I once saw the mighty Steel Pulse in concert. It was more than 20 years ago in, of all places, Knoxville. They were opening for Bob Dylan. They stepped onto the stage and proclaimed: "We are Steel Pulse, from Birmingham" -- and they didn't mean Alabama. They proceeded to fill the cavernous basketball arena with the most thunderous reggae I've ever heard -- exploding with boisterous joy, seething with a fierce thirst for justice. A night to remember.
In 2008, they covered one of Dylan's songs, a little-known single he released in 1971: "George Jackson." Jackson had been imprisoned at the age of 18 for a $70 robbery, sentenced to the maddening term of "one year to life." After a decade of self-education and principled defiance that led him to national prominence, he was killed by San Quentin prison guards during a disturbance in August 1971. Dylan recorded and rush-released the song a little over three months later. (Dylan's version is here.)
I was reminded of the song by a new article in Salon by Dan Berger: "America’s fortress of blood: The death of George Jackson and the birth of the prison-industrial complex."
Following the police berzerkery in Ferguson, Missouri, America is going through one of its periodic -- but always brief and ineffectual -- moments of vague awareness about the virulent, brutal racism it carries in its body politic like an inoperable cancer. For a couple of weeks there, a few people in prominent positions mused in public about maybe taking a look at this race thing, just in case there might be a few little glitches in our glorious system. But that's about far as it went. And of course, most of our Prom-Peeps rushed to assure us, and themselves, that there are no racial problems in America -- except, of course, for the ones caused by the shiftless, grasping, ungrateful darkies themselves. (They've got a president, for Christ's sake! What more do these people want?)
In any event, our Prom-Peeps have now moved on to pants-wetting panic attacks about the Nazi Commie Russkies and the desert demons of Isis (aka "our former allies in the Syrian civil war"). But among those who live the American reality -- those who must live with the agonizing symptoms of the cancer -- the disease of racism continues its ravages. And as Berger shows, figures like George Jackson continue to exert a powerful symbolic relevance -- and a practical inspiration -- in the "lower depths" of the aptly-named prison-industrial complex, and beyond.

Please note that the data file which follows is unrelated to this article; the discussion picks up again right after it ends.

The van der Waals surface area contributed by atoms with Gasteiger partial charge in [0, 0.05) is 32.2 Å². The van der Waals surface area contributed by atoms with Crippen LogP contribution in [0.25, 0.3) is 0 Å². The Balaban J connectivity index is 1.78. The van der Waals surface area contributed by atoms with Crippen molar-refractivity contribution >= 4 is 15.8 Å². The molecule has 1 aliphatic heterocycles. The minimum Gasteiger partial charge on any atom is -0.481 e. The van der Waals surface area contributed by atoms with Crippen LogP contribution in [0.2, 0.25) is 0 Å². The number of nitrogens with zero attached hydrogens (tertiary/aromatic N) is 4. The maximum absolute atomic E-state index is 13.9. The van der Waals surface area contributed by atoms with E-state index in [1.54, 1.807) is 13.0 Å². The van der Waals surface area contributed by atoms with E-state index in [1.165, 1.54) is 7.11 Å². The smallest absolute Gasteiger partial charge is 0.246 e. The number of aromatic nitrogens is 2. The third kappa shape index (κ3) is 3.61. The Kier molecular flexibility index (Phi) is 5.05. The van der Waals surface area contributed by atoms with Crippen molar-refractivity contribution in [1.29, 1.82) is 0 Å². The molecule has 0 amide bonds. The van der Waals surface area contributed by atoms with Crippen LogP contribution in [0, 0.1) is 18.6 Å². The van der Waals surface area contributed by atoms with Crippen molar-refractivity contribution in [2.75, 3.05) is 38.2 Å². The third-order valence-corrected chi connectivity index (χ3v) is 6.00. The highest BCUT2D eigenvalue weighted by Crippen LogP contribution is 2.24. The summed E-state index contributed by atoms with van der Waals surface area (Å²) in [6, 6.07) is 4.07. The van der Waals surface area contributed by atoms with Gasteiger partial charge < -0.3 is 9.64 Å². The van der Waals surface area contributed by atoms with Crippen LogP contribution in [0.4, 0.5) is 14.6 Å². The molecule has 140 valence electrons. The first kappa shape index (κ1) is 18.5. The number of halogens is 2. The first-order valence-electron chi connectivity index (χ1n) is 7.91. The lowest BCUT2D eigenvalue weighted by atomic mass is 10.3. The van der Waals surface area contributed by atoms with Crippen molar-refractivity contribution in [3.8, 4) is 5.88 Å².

Below are a few excerpts from Berger's article. The whole thing is worth reading, and there are many links to further information.
A young black man gunned down by law enforcement. His body is then left outside for four hours. The shocking gore of the situation sparks countless protests around the country calling for an end to racism. Meanwhile, popular attention to the incident prompts investigations into the young man killed, leading some critics to suggest that his working-class background and alleged criminal activities somehow make his death justifiable.
It is not the last month in Ferguson, Missouri. It is not Michael Brown, Eric Garner, Ezell Ford, Roshad McIntosh or any of the other unarmed black men killed by police in recent weeks — though it could be. It is San Quentin, California, in the year 1971. His name was George Jackson. Though more than four decades have gone by since he was killed, his life and death signal the ways in which this country’s macabre routine of police violence against young black men and women has become institutionalized throughout the criminal justice system.
...When George Jackson went to prison in 1960, there were 200,000 people in prisons around the country. When he published “Soledad Brother“ in 1970, the rate of imprisonment was the lowest it had been in 20 years, with 96 out of every 100,000 Americans in prison. When he was killed in San Quentin in 1971, there were 300,000 people incarcerated, a rate of about 200 per 100,000 people.
Three decades later, when Gov. Arnold Schwarzenegger refused to stay the execution of Stanley Tookie Williams because the Crips co-founder had dedicated one of his anti-violence books to George Jackson and other well-known black activists (proving, Schwarzenegger said in a statement at the time, that Williams had not been rehabilitated), one in 100 American adults is in prison — approximately 2.3 million people. As of 2011 one in 34 adults, more than 7 million people, is under some form of correctional supervision: prison, parole or probation. Five percent of the world’s population, the United States imprisons 25 percent of the world’s prisoners.
Such staggering and lopsided rates of incarceration devastate whole communities, as the families of Michael Brown, Trayvon Martin, Renisha McBride and so many others can attest: Not only does mass incarceration break up families but it promotes punitive and preemptive policing of black life.
… Jackson and other dissident prisoners were the canaries in the coal mine of our prison nation: Their experience being aggressively policed, excessively sentenced and brutally treated in prison has become the norm. The elements that made his case so noteworthy in 1971 — the long sentence for a petty crime, the indefinite use of solitary confinement — are now almost too mundane to be newsworthy.
As long as the United States continues to police, imprison and kill so many young black men and women, George Jackson will remain a figure whose story needs to be told.